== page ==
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Title: The menu-complexity of ``one-and-a-half'' dimensional mechanism design
We study the menu complexity of optimal and approximately-optimal auctions in the context of the ``FedEx'' problem, a so-called ``one-and-a-half-dimensional'' setting where a single bidder has both a value and a deadline for receiving an item [FGKK 16]. The menu complexity of an auction is equal to the number of distinct (allocation, price) pairs that a bidder might receive [HN 13]. We show the following when the bidder has $n$ possible deadlines: 1) Exponential menu complexity is necessary to be exactly optimal: There exist instances where the optimal mechanism has menu complexity $\geq 2^n-1$. This matches exactly the upper bound provided by Fiat et al.'s algorithm, and resolves one of their open questions [FGKK 16]. 2) Fully polynomial menu complexity is necessary and sufficient for approximation: For all instances, there exists a mechanism guaranteeing a multiplicative $(1-\epsilon)$-approximation to the optimal revenue with menu complexity $O(n^{3/2}\sqrt{\frac{\min\{n/\epsilon,\ln(v_{\max})\}}{\epsilon}}) = O(n^2/\epsilon)$, where $v_{\max}$ denotes the largest value in the support of integral distributions. \item There exist instances where any mechanism guaranteeing a multiplicative $(1-O(1/n^2))$-approximation to the optimal revenue requires menu complexity $\Omega(n^2)$. Our main technique is the polygon approximation of concave functions [Rote 91], and our results here should be of independent interest. We further show how our techniques can be used to resolve an open question of [DW 17] on the menu complexity of optimal auctions for a budget-constrained buyer.  more » « less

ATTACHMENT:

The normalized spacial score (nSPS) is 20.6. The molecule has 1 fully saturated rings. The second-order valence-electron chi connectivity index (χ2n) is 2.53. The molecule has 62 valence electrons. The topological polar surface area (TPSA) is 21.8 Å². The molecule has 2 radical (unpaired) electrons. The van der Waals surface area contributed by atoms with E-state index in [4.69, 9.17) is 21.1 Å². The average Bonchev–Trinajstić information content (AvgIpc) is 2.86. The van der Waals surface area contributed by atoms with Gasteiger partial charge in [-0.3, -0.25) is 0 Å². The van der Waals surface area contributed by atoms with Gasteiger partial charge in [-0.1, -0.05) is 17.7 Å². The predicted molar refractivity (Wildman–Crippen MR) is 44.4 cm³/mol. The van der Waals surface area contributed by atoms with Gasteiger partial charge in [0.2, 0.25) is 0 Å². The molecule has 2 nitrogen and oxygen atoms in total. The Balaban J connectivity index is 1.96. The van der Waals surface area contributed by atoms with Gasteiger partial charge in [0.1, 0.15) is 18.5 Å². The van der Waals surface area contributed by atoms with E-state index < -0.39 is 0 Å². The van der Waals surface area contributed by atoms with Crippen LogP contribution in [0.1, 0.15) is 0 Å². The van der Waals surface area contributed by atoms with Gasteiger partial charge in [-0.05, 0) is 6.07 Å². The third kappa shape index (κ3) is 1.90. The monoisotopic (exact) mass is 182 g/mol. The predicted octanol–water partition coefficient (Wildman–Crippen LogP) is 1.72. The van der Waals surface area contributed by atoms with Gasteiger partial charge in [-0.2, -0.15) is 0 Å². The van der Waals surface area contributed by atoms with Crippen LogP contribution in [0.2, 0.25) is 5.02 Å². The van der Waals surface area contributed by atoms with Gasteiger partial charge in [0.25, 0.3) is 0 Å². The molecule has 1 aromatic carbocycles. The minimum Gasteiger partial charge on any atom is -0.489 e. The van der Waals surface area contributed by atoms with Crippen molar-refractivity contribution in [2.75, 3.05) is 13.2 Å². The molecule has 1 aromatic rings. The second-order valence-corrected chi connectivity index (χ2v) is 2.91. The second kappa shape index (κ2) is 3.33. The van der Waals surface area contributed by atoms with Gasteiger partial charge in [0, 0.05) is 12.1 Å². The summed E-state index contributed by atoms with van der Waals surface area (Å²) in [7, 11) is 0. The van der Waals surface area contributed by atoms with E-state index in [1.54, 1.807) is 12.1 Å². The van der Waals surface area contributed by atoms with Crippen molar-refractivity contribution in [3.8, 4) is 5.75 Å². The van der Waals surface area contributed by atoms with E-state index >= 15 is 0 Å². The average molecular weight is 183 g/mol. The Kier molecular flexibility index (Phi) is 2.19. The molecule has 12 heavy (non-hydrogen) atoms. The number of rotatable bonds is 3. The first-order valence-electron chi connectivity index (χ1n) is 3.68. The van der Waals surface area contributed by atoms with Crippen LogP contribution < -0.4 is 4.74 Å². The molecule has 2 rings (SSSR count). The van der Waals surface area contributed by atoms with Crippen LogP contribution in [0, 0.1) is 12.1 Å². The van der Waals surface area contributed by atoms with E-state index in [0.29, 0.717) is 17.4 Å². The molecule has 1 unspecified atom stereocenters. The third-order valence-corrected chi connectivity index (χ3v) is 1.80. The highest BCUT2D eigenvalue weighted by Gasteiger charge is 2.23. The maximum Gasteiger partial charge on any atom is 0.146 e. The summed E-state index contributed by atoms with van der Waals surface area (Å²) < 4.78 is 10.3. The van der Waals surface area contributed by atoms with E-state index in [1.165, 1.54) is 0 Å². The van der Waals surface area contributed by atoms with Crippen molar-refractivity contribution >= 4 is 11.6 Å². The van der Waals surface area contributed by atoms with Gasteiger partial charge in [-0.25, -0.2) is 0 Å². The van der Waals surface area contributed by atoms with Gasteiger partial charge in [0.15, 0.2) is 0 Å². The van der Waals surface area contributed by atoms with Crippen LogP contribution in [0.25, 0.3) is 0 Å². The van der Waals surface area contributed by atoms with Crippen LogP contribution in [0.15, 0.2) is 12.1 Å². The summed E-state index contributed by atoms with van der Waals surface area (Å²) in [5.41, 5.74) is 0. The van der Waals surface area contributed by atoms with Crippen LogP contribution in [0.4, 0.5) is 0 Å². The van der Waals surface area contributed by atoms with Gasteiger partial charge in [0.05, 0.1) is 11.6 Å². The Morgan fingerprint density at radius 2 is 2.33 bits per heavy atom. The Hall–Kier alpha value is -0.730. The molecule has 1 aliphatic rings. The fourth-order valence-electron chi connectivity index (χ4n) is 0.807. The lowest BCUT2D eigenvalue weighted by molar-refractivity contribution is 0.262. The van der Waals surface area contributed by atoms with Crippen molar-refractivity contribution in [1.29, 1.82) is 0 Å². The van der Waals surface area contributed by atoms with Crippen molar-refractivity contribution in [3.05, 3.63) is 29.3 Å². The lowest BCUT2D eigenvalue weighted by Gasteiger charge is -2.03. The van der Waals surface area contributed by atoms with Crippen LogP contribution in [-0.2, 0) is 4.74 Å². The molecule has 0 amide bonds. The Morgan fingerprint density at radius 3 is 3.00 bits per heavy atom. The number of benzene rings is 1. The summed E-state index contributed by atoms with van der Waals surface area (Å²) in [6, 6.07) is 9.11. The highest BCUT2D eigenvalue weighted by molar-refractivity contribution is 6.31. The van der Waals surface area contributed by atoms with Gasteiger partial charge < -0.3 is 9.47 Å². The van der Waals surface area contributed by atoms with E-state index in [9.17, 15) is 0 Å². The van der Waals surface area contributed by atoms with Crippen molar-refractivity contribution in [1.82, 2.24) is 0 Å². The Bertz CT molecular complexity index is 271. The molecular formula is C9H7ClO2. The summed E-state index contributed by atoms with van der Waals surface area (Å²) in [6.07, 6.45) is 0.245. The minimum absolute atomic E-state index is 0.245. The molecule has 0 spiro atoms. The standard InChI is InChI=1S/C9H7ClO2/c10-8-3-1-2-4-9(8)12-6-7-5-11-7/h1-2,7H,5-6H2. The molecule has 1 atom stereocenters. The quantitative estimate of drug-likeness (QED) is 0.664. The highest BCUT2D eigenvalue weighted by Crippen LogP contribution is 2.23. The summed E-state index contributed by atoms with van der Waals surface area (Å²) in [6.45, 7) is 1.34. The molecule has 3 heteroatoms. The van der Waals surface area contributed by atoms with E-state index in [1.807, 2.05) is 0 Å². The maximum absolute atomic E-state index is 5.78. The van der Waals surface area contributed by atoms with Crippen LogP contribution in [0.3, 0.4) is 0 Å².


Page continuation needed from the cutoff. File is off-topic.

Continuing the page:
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Symposium on Discrete Algorithms
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Sponsoring Org:
National Science Foundation
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